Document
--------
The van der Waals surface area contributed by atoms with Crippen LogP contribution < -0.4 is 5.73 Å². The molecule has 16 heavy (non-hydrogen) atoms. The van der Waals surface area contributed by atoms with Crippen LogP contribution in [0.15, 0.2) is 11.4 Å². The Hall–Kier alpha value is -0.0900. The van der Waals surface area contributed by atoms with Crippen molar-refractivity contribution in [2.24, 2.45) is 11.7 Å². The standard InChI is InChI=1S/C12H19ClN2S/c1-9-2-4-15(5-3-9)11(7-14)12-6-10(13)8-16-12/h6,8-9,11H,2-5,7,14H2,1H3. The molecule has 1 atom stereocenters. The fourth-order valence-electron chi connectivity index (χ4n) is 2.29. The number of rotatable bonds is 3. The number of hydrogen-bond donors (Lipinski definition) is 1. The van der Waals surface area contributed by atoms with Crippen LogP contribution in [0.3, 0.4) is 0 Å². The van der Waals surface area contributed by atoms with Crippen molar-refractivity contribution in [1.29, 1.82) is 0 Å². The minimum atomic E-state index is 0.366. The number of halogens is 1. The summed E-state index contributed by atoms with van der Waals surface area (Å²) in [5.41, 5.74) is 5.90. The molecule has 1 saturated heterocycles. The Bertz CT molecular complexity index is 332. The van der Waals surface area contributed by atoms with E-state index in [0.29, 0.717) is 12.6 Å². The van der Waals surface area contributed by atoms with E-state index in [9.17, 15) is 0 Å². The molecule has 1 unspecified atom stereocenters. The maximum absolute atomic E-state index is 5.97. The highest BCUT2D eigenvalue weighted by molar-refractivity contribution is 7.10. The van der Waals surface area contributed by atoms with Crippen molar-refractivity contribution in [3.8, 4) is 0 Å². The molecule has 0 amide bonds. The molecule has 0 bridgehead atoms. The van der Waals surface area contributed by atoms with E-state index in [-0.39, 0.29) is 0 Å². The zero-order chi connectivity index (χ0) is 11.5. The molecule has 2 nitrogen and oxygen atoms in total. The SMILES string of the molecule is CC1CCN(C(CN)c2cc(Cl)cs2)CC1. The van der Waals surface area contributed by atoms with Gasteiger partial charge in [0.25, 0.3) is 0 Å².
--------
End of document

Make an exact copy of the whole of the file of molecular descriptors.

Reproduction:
The van der Waals surface area contributed by atoms with Crippen LogP contribution < -0.4 is 5.73 Å². The molecule has 16 heavy (non-hydrogen) atoms. The van der Waals surface area contributed by atoms with Crippen LogP contribution in [0.15, 0.2) is 11.4 Å². The Hall–Kier alpha value is -0.0900. The van der Waals surface area contributed by atoms with Crippen molar-refractivity contribution in [2.24, 2.45) is 11.7 Å². The standard InChI is InChI=1S/C12H19ClN2S/c1-9-2-4-15(5-3-9)11(7-14)12-6-10(13)8-16-12/h6,8-9,11H,2-5,7,14H2,1H3. The molecule has 1 atom stereocenters. The fourth-order valence-electron chi connectivity index (χ4n) is 2.29. The number of rotatable bonds is 3. The number of hydrogen-bond donors (Lipinski definition) is 1. The van der Waals surface area contributed by atoms with Crippen LogP contribution in [0.3, 0.4) is 0 Å². The van der Waals surface area contributed by atoms with Crippen molar-refractivity contribution in [1.29, 1.82) is 0 Å². The minimum atomic E-state index is 0.366. The number of halogens is 1. The summed E-state index contributed by atoms with van der Waals surface area (Å²) in [5.41, 5.74) is 5.90. The molecule has 1 saturated heterocycles. The Bertz CT molecular complexity index is 332. The van der Waals surface area contributed by atoms with E-state index in [0.29, 0.717) is 12.6 Å². The van der Waals surface area contributed by atoms with E-state index in [9.17, 15) is 0 Å². The molecule has 1 unspecified atom stereocenters. The maximum absolute atomic E-state index is 5.97. The highest BCUT2D eigenvalue weighted by molar-refractivity contribution is 7.10. The van der Waals surface area contributed by atoms with Crippen molar-refractivity contribution in [3.8, 4) is 0 Å². The molecule has 0 amide bonds. The molecule has 0 bridgehead atoms. The van der Waals surface area contributed by atoms with E-state index in [-0.39, 0.29) is 0 Å². The zero-order chi connectivity index (χ0) is 11.5. The molecule has 2 nitrogen and oxygen atoms in total. The SMILES string of the molecule is CC1CCN(C(CN)c2cc(Cl)cs2)CC1. The van der Waals surface area contributed by atoms with Gasteiger partial charge in [0.25, 0.3) is 0 Å².